Don’t let workplace mistakes become workforce disasters.

Blunders. Errors. Epic fails. Balls-ups. Whatever you choose to call them, mistakes happen for all manner of reasons in the workplace. Perhaps it’s due to lack of attention? Stress or fatigue? Confusion over instructions? Poor morale and motivation? In some cases it could even be the result of malicious employee behaviour. While you can’t always stop them from happening, you can certainly determine how your business chooses to react and manage the aftermath.

There’s no shortage of options at your disposal. Will you come down hard on the offender/s? Make a public example of them? Launch a comprehensive internal investigation? Jump up and down before simply letting things revert back to the way they were? Or perhaps employ the psychological torment of the silent treatment? Whatever direction you ultimately take, remember the path you choose can have far reaching consequences, both good and bad.

Take the example of ‘Peter’. He’s been a senior employee in a multi-national advertising agency for more than 15 years. Given his considerable experience, he’s often entrusted with overseeing the dispatch of artwork to ensure its accuracy. But one afternoon recently he missed something. The job was for a major banking client, and the error meant his agency was forced to reprint more than 50,000 customer portfolios – delivering a five-figure hit to his agency’s bottom line. Peter was mortified, as was his immediate manager. Both feared admonishment from their CEO, or worse. But it never came. You see, instead of being reprimanded, the error was used as a brilliant case study; a crystal clear example to the entire agency of why attention to detail was imperative.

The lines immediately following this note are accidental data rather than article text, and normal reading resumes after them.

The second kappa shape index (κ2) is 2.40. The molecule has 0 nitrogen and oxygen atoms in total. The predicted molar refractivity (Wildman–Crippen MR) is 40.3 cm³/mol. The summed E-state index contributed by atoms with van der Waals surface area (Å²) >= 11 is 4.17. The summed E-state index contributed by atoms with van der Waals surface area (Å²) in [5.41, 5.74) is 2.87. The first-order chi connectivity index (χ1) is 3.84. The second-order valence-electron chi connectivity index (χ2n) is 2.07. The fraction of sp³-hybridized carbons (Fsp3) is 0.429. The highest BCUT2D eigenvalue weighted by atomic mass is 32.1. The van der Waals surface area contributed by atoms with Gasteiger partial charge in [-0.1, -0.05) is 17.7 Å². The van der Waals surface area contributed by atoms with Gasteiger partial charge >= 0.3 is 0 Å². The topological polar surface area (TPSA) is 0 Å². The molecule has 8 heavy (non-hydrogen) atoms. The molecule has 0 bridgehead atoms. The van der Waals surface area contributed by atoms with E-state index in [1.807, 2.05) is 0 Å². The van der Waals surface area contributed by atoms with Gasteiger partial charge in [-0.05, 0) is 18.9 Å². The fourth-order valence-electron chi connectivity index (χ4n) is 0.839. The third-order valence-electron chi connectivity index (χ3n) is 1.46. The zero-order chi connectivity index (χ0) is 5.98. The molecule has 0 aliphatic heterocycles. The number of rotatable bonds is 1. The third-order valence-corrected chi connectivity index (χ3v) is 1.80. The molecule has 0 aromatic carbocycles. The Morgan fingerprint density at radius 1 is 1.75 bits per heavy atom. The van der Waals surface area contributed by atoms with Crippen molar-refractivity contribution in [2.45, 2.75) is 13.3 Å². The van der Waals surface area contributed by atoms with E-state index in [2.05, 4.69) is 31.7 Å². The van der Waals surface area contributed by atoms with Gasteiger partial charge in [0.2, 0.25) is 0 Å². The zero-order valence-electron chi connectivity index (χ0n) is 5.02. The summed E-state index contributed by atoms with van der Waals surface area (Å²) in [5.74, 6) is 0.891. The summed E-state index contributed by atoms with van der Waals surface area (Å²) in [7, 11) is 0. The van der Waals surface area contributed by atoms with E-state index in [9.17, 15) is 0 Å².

The CEO’s message was essentially, if an experienced employee like Peter could do it, anyone could. By turning a negative into a positive, it sent a powerful message. It showed leadership. It showed empathy. It showed optimism and forward-thinking. Time will tell, of course, but in our view this course of action sets a powerful precedent and is to be applauded.

 By all means, do what you can to minimise costly errors and mistakes in the workplace. But also remember that crying over spilled milk is, in the bulk of instances, counter-productive and disruptive. It expends a lot of potentially-positive energy that could be far better spent elsewhere in your business and could even lead to further hits to your bottom line through wasted time and drops in productivity through ‘spooked’ staff.

Mistakes will always happen. When they do, identify the problem. Address it positively. Move on quickly.

Don’t let workplace mistakes become workforce disasters.

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